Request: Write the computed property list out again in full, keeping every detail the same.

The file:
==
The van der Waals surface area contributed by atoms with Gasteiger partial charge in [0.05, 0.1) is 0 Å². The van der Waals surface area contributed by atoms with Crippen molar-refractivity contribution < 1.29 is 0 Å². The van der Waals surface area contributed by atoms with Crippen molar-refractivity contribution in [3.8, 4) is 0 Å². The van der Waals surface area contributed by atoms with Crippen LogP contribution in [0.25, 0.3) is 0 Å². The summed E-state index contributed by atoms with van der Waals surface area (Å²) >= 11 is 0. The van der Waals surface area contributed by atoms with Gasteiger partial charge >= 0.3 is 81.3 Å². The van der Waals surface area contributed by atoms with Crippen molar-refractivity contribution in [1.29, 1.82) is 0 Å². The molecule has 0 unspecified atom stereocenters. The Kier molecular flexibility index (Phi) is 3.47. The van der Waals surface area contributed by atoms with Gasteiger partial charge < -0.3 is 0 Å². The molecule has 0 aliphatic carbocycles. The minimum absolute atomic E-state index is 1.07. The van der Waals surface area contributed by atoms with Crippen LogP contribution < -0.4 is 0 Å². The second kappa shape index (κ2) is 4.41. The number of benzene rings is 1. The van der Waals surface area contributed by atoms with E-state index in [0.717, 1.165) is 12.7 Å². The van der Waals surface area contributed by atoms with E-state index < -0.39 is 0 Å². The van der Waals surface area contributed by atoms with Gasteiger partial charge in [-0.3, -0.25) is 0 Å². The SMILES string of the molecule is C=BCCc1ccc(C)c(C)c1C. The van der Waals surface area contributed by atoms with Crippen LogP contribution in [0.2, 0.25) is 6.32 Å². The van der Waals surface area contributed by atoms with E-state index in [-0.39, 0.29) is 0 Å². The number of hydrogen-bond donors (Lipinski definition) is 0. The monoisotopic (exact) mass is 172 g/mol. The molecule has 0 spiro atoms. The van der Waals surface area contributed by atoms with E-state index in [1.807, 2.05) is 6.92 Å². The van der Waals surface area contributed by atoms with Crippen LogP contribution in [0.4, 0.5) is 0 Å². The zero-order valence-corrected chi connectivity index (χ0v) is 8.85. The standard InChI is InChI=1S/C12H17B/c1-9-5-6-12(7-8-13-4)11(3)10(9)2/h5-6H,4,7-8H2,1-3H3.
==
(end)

The van der Waals surface area contributed by atoms with Gasteiger partial charge in [0.05, 0.1) is 0 Å². The van der Waals surface area contributed by atoms with Crippen molar-refractivity contribution < 1.29 is 0 Å². The van der Waals surface area contributed by atoms with Crippen molar-refractivity contribution in [3.8, 4) is 0 Å². The van der Waals surface area contributed by atoms with Crippen LogP contribution in [0.25, 0.3) is 0 Å². The summed E-state index contributed by atoms with van der Waals surface area (Å²) >= 11 is 0. The van der Waals surface area contributed by atoms with Gasteiger partial charge >= 0.3 is 81.3 Å². The van der Waals surface area contributed by atoms with Crippen molar-refractivity contribution in [1.29, 1.82) is 0 Å². The molecule has 0 unspecified atom stereocenters. The Kier molecular flexibility index (Phi) is 3.47. The van der Waals surface area contributed by atoms with Gasteiger partial charge < -0.3 is 0 Å². The molecule has 0 aliphatic carbocycles. The minimum absolute atomic E-state index is 1.07. The van der Waals surface area contributed by atoms with Crippen LogP contribution < -0.4 is 0 Å². The second kappa shape index (κ2) is 4.41. The number of benzene rings is 1. The van der Waals surface area contributed by atoms with E-state index in [0.717, 1.165) is 12.7 Å². The van der Waals surface area contributed by atoms with E-state index < -0.39 is 0 Å². The van der Waals surface area contributed by atoms with Gasteiger partial charge in [-0.3, -0.25) is 0 Å². The SMILES string of the molecule is C=BCCc1ccc(C)c(C)c1C. The van der Waals surface area contributed by atoms with Crippen LogP contribution in [0.2, 0.25) is 6.32 Å². The van der Waals surface area contributed by atoms with E-state index in [-0.39, 0.29) is 0 Å². The number of hydrogen-bond donors (Lipinski definition) is 0. The monoisotopic (exact) mass is 172 g/mol. The molecule has 0 spiro atoms. The van der Waals surface area contributed by atoms with E-state index in [1.807, 2.05) is 6.92 Å². The van der Waals surface area contributed by atoms with Crippen LogP contribution in [0.4, 0.5) is 0 Å². The zero-order valence-corrected chi connectivity index (χ0v) is 8.85. The standard InChI is InChI=1S/C12H17B/c1-9-5-6-12(7-8-13-4)11(3)10(9)2/h5-6H,4,7-8H2,1-3H3.